236Results for "1746"
African Americans on Campus, 1746-1876
African Americans were a constant presence at the College of New Jersey as servants, support staff, research and teaching assistants, and students. They labored under harsh conditions on a campus dominated by racism and white supremacy.
Princeton in the West Indies
Under the leadership of President Witherspoon, the College of New Jersey launched an ill-fated campaign to secure donations from slaveholding planter elites in the West Indies.
Slavery in the Curriculum
John Witherspoon and Samuel Stanhope Smith’s curriculum emphasized Scottish moral philosophy, providing early Princeton students with a new philosophical framework for opposing slavery even as pro-slavery apologists used the same philosophical concepts to defend the practice of owning slaves.
Colonel Erkuries Beatty and the Business of Slavery in Princeton, New Jersey
Erkuries Beatty (1759-1823), the second mayor of the Borough of Princeton, was one of a tight network of local elites who presided over college, church, and borough governance while continuing to benefit financially from slavery during an era of gradual emancipation.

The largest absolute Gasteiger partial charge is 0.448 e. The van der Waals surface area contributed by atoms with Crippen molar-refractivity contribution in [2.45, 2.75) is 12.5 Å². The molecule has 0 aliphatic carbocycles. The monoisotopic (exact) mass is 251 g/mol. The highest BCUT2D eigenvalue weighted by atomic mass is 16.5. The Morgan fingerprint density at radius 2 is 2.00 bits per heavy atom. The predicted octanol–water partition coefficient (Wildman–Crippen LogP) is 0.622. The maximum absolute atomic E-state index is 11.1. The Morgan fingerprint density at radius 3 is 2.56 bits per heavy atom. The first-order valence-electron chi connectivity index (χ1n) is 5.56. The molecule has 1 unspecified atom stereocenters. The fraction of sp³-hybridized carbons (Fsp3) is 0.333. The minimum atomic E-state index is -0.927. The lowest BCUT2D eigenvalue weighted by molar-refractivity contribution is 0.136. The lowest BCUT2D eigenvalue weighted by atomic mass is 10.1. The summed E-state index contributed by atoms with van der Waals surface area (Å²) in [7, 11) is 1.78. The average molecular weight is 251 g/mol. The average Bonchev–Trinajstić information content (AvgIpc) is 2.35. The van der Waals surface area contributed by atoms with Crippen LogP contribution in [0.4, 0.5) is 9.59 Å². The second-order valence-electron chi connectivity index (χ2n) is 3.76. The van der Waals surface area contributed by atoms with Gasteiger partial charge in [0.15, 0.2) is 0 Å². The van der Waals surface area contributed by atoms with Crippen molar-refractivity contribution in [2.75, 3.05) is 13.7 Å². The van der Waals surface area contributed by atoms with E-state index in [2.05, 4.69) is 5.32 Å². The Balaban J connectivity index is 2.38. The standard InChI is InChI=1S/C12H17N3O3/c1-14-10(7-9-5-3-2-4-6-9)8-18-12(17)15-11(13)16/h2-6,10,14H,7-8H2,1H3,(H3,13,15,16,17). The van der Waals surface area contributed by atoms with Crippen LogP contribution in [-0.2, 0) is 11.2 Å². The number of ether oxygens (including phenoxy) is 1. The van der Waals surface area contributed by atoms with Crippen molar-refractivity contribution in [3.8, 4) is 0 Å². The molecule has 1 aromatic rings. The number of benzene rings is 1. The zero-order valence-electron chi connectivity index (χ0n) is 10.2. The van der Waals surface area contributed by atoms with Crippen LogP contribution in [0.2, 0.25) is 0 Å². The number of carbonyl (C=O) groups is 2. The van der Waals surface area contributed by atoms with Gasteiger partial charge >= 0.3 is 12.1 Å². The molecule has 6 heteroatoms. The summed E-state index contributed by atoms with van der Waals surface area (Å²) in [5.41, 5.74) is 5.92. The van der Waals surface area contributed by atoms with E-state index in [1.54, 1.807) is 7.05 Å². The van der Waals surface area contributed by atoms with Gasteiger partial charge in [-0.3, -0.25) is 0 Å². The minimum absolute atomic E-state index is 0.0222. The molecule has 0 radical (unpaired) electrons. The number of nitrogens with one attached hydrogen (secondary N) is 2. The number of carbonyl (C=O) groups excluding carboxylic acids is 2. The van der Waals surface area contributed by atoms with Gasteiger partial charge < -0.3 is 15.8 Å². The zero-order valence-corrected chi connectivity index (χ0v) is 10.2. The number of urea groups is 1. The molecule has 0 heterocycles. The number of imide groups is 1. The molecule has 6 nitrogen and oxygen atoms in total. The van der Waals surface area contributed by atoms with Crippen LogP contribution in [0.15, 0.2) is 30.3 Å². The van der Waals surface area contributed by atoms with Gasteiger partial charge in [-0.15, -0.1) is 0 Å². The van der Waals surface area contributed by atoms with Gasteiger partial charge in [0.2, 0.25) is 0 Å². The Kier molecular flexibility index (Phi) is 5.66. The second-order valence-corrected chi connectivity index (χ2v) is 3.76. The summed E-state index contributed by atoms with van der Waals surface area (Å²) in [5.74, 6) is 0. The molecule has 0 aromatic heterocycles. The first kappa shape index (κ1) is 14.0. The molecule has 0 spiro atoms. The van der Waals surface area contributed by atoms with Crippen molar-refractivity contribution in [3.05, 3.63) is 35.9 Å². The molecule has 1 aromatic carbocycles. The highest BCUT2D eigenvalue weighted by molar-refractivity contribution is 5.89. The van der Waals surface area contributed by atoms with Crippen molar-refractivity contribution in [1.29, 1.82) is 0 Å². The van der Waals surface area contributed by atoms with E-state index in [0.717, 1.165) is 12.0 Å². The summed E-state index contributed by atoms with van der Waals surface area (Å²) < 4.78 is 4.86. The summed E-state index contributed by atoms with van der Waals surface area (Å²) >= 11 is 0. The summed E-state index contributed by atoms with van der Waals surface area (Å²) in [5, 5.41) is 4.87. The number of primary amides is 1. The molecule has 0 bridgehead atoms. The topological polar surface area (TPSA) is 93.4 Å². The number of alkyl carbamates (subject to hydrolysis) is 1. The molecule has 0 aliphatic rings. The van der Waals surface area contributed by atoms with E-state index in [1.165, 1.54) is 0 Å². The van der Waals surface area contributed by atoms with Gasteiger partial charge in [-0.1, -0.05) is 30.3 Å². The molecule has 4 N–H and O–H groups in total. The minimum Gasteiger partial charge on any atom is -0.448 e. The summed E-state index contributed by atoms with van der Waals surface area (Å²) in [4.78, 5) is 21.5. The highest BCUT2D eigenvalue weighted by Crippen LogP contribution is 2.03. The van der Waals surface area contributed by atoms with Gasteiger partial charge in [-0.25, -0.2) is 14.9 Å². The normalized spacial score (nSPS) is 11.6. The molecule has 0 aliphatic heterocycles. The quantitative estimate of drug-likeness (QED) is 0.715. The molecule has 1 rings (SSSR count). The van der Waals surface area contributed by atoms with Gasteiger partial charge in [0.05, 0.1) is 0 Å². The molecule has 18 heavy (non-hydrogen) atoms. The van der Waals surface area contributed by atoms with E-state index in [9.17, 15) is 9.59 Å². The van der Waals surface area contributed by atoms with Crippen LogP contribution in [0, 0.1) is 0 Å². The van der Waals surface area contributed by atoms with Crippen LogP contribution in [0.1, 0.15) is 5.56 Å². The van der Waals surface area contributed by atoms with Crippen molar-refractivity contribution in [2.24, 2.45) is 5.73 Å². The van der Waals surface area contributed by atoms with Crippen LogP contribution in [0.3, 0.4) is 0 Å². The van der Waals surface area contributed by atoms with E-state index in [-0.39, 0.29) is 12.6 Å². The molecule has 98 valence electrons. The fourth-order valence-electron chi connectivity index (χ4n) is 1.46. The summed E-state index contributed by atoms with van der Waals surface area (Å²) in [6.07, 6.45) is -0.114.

Princeton’s Founding Trustees
A firm majority of Princeton's founding trustees (sixteen out of twenty-three) bought, sold, traded, or inherited slaves during their lifetimes.
A newspaper notice announcing the establishment of the College of New Jersey in 1746.
Thomas Osburn (alias Thomas Hardsburn)
Newspaper advertisement for a runaway servant
"Brandy ... 100 pipes Brandy"
1803 New York Evening Post ad detailing trustee Robert Lenox's goods from around the globe.
1800 Federal Census Entry for Robert Lenox
1800 Federal Census entry for trustee Robert Lenox.
Manumission Papers for Will
1796 manumission papers for Will, a slave bound in service to trustee Charles Ewing's family.
Report on Slavery and Racism in the History of the Southern Baptist Theological Seminary
The Southern Baptist Theological Seminary, 12/12/18
In late 2017, Southern Seminary President R. Albert Mohler Jr. appointed a committee of six persons to prepare a report on the legacy of slavery and racism in the history of the Southern Baptist Theological Seminary.
The report cites the Princeton & Slavery Project as a primary model.
Princeton & Slavery: A Paradox of American History
Thursday, May 3
6:30 pm Reception; 7 pm Presentation and Discussion
Princeton Club of NY (15 West 43rd St.)
The Princeton & Slavery Project: What We Learned and How We Learned It
Saturday, June 2
8:45 to 10 am
McCormick Hall, Room 106